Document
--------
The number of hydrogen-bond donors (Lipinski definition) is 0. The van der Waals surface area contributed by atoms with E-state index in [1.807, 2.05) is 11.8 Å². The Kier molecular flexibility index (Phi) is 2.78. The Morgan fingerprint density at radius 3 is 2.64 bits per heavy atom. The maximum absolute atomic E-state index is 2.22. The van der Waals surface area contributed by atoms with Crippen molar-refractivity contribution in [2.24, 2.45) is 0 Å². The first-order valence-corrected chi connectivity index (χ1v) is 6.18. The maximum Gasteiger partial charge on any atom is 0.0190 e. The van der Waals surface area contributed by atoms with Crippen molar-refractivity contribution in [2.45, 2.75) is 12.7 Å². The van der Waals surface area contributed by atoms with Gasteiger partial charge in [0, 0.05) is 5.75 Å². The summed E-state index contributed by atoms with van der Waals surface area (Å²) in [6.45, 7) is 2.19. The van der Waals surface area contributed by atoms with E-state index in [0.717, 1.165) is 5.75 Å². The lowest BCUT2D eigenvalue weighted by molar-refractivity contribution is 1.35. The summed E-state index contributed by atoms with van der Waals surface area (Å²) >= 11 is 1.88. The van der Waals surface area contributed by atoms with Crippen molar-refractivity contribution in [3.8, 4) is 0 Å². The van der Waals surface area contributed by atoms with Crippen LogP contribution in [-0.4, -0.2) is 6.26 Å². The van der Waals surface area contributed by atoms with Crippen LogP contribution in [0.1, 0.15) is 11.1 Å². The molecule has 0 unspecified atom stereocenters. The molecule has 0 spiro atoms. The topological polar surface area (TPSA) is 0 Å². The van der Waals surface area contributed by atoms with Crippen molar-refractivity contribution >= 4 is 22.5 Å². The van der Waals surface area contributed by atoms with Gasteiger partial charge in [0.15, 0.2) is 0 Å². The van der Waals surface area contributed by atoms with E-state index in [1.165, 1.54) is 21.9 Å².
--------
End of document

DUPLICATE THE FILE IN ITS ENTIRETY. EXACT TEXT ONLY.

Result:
The number of hydrogen-bond donors (Lipinski definition) is 0. The van der Waals surface area contributed by atoms with E-state index in [1.807, 2.05) is 11.8 Å². The Kier molecular flexibility index (Phi) is 2.78. The Morgan fingerprint density at radius 3 is 2.64 bits per heavy atom. The maximum absolute atomic E-state index is 2.22. The van der Waals surface area contributed by atoms with Crippen molar-refractivity contribution in [2.24, 2.45) is 0 Å². The first-order valence-corrected chi connectivity index (χ1v) is 6.18. The maximum Gasteiger partial charge on any atom is 0.0190 e. The van der Waals surface area contributed by atoms with Crippen molar-refractivity contribution in [2.45, 2.75) is 12.7 Å². The van der Waals surface area contributed by atoms with Gasteiger partial charge in [0, 0.05) is 5.75 Å². The summed E-state index contributed by atoms with van der Waals surface area (Å²) in [6.45, 7) is 2.19. The van der Waals surface area contributed by atoms with E-state index in [0.717, 1.165) is 5.75 Å². The lowest BCUT2D eigenvalue weighted by molar-refractivity contribution is 1.35. The summed E-state index contributed by atoms with van der Waals surface area (Å²) >= 11 is 1.88. The van der Waals surface area contributed by atoms with Crippen molar-refractivity contribution in [3.8, 4) is 0 Å². The van der Waals surface area contributed by atoms with Crippen LogP contribution in [-0.4, -0.2) is 6.26 Å². The van der Waals surface area contributed by atoms with Crippen LogP contribution in [0.1, 0.15) is 11.1 Å². The molecule has 0 unspecified atom stereocenters. The molecule has 0 spiro atoms. The topological polar surface area (TPSA) is 0 Å². The van der Waals surface area contributed by atoms with Crippen molar-refractivity contribution >= 4 is 22.5 Å². The van der Waals surface area contributed by atoms with Gasteiger partial charge in [0.15, 0.2) is 0 Å². The van der Waals surface area contributed by atoms with E-state index in [1.165, 1.54) is 21.9 Å².